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Olive oil becomes a luxury: What is happening with prices?

The rise in the price of olive oil has meant a before and after in the diet of the majority of Spaniards, what is happening with the oil, and why has its cost tripled?

The Ministry of Agriculture, Fisheries and Food reports that, in the last year, the value of olive oil has doubled, going from 3.57 euros per kilo to 7.10 euros per kilo, which represents an increase of 98, 8%.

However, as surprising as it may seem, this phenomenon is nothing new since the price of oil and food has been rising since at least 2021, even before the Ukraine war in February 2022. In the middle of 2021, the price was already 42.9% higher than in 2019 in the same period. Today, the price has tripled.

Several factors explain this rise in prices, drought being one of the main ones. The lack of rain has negatively affected the production of olive oil, which has led to a shortage of the product and, consequently, an increase in its price. The drought has lasted for several harvests, affecting the olive grove.

The rise in international olive oil prices has also had a significant impact. Production costs have been affected by the increase in the price of natural gas, which is used in the manufacture of synthetic fertilizers, essential for crops. The price of fertilizers has seen an increase of 76.1% compared to July 2019, before the pandemic and the conflict in Ukraine.

Fertilization is a fundamental process for the development of crops, and the increase in fertilizer prices has had an impact on the price of olive oil. Furthermore, the combination of drought and high production costs has led to a decrease in olive and therefore oil production.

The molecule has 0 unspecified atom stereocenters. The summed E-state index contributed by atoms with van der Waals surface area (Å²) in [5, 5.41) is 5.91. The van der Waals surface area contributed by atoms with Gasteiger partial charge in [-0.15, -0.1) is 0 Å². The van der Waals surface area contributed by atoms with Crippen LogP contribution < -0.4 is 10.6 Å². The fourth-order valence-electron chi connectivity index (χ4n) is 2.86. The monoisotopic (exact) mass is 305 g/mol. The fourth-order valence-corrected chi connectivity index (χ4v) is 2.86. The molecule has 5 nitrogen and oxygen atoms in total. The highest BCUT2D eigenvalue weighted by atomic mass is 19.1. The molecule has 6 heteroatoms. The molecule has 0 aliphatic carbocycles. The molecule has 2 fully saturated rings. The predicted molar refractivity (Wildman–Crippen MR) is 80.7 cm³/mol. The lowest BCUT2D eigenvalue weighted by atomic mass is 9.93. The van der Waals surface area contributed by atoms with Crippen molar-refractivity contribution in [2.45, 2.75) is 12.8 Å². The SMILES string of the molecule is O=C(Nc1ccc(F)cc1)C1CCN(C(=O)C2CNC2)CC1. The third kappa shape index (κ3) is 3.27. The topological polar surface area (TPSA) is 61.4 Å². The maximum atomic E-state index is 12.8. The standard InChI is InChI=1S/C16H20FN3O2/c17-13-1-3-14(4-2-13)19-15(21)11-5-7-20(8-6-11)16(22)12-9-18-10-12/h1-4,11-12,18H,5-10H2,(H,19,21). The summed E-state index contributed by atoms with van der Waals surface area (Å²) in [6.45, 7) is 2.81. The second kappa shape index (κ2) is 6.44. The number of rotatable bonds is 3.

This situation has led to an increase in the final price of olive oil, which has caused many families to look for alternatives to face this increase. Olive oil consumption has decreased, and products such as sunflower oil have gained ground due to their lower price.

The lack of supply is another key factor in the rise in prices. Olive oil production decreased by 44.4% in May 2023 compared to the previous year, mainly due to high temperatures and lack of rain, which has brought many farms to the brink of technical bankruptcy.

Both national and international demand has also been affected. Domestic consumption has fallen by 51% in the first half of the year, and Exports have decreased by almost 33% due to a lack of stocks to meet external demand.

In addition to these factors, the speculation has added to the price increase. Olive production costs have yet to be reflected in the rise in prices in the wholesale and retail market, leading to more significant uncertainty and the possibility of further price increases in the future.

In an interview with Maria Momblan, a farmer with experience in olive oil production, highlights the challenges faced by local farmers. It emphasizes the importance of educating consumers about the quality and benefits of extra virgin olive oil, and it is suggested to explore strategies to reduce production costs without compromising the quality of the oil: “It is essential that consumers be educated about the quality and benefits of extra virgin olive oil. In the end, there are many who buy 1L of wine for more than 8 euros, but then complain about the value of the olive oil. Strategies could also be explored to reduce production costs without compromising oil quality.” Furthermore, Momblan assures that “to maintain our leadership in olive oil production, it is essential to preserve our agricultural heritage and ensure that consumers can trust the quality of the product they are purchasing.”

Maintaining quality and leadership in olive oil production remains a crucial challenge to preserve agricultural heritage and consumer confidence in the national product.

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